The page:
Fish Poop: How To Recognize Changes in Koi and Fish Poop
Changes in the stools of Koi, goldfish and pond fish
The Koi, goldfish and pond fish stool normally appears brown and friable [crumbly]
Deviations from this quality of stool are not always pathological but the diagnosis and correction of these potential problems is covered in this section
for you edification.
Stools, which change to the color of the food that is being fed, may indicate a digestive problem in which the food is not broken down or absorbed. The
most common cause for this is intestinal parasitism. You can collect a stool from the Koi, goldfish and pond fish by placing it in a white tub with its
own tank water. As soon as it has a bowel movement you should pipette the movement onto a glass slide and compress the stool with a coverslip. You should
then examine the stool under the microscope. You may see eggs under the microscope, which would indicate a de-worming is in order.
Levamisole [Tramisol®] or Droncit® [praziquantel] are extremely safe and effective regardless of the intestinal worm you’ve discovered.
Stools which change to a hollow, white stringy nature are called “casts” and are seen when a fish has not been eating well for a while or which has an
intestinal infection. The casts may also be seen in perfectly healthy Koi, goldfish and pond fish that are kept on a substrate of pure sand. I remember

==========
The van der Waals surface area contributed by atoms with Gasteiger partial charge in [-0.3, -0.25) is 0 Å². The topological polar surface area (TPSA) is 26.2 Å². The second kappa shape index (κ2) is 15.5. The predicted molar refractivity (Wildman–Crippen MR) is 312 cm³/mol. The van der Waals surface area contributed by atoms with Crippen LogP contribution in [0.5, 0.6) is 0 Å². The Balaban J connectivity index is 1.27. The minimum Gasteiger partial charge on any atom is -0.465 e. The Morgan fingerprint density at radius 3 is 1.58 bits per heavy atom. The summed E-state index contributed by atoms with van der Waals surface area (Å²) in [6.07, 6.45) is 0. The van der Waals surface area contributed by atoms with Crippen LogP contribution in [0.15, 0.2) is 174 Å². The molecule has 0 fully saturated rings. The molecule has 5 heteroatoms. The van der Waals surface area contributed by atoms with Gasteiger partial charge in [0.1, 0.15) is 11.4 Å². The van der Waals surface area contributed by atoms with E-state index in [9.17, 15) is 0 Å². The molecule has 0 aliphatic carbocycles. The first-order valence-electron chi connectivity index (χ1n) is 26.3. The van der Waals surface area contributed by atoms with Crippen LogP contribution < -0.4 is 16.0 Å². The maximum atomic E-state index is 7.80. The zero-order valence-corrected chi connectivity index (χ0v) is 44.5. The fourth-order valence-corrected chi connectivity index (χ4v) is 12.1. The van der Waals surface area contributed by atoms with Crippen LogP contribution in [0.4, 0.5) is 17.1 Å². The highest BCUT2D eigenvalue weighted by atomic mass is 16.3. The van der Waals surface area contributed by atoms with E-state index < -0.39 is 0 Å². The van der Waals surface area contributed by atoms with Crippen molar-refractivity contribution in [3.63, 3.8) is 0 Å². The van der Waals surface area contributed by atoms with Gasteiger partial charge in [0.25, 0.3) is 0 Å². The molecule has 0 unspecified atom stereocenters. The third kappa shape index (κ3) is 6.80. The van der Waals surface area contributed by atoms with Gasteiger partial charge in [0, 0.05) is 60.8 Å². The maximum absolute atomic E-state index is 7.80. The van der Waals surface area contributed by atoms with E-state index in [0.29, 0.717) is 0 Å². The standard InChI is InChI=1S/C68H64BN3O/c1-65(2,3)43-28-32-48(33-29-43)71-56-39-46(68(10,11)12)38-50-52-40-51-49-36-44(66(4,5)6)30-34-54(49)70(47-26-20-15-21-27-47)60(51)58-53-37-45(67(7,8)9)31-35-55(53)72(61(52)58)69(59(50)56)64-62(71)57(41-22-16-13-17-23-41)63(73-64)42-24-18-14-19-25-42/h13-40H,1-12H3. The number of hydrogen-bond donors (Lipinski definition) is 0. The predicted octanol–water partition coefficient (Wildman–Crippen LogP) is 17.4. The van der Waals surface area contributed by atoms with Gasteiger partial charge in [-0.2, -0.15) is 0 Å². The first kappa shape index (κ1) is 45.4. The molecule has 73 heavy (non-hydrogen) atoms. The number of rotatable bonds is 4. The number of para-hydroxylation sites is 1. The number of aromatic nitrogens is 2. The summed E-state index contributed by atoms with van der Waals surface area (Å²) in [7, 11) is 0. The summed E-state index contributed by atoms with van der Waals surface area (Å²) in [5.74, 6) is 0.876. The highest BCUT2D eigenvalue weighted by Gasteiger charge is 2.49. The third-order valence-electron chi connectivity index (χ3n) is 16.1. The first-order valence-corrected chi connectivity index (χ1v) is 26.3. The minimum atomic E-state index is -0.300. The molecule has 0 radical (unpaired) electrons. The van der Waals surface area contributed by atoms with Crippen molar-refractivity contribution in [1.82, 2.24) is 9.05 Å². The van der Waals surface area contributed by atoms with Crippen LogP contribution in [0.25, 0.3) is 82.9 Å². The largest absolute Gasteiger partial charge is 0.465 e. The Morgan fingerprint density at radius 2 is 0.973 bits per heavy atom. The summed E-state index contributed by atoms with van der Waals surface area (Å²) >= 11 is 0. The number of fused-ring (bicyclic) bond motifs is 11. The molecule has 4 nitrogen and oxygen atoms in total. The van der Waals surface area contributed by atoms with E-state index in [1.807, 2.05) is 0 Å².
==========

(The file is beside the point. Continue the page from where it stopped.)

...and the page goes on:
several years ago, I kept my fish in a seventy-five-gallon aquarium with wet dry trickle filtration and a sand bottom. I used to love this because the
fish loved to sift the sand and it was beautiful. Due to the amount of sand ingested, they would often have stools with white casts. At the same time,
someone on the Internet was stating unequivocally that white casts always meant illness and I wonder how many folks with sand substrates ended up killing
their fish with medications as a result of this pundit’s ignorant pronouncements?
If fish have white casts and they are being raised on a gravel substrate you should check the stools for worms. Watch closely, and if the fish exhibit any
signs of illness, consider using an injectable or oral antibiotic to prevent a worsening condition.
Green stools are common in Koi, goldfish and pond fish that receive high quantities of vegetation and algae in their diet. This is normal. I always see
this after I scrape the front pane of glass in my aquariums. My fish delight in eating the strands of algae I’ve scraped from the glass and they always
have abundant dark green stools afterwards.
Stools which are light green or very loose may suggest a bacterial intestinal infection in the Koi, goldfish and pond fish. Usually, the stool does not
hang together nor does it form a strand. It seems to disintegrate as it is elaborated. This is not the best way to diagnose a systemic infection because
stools are usually scant in these fish because their appetite is usually off.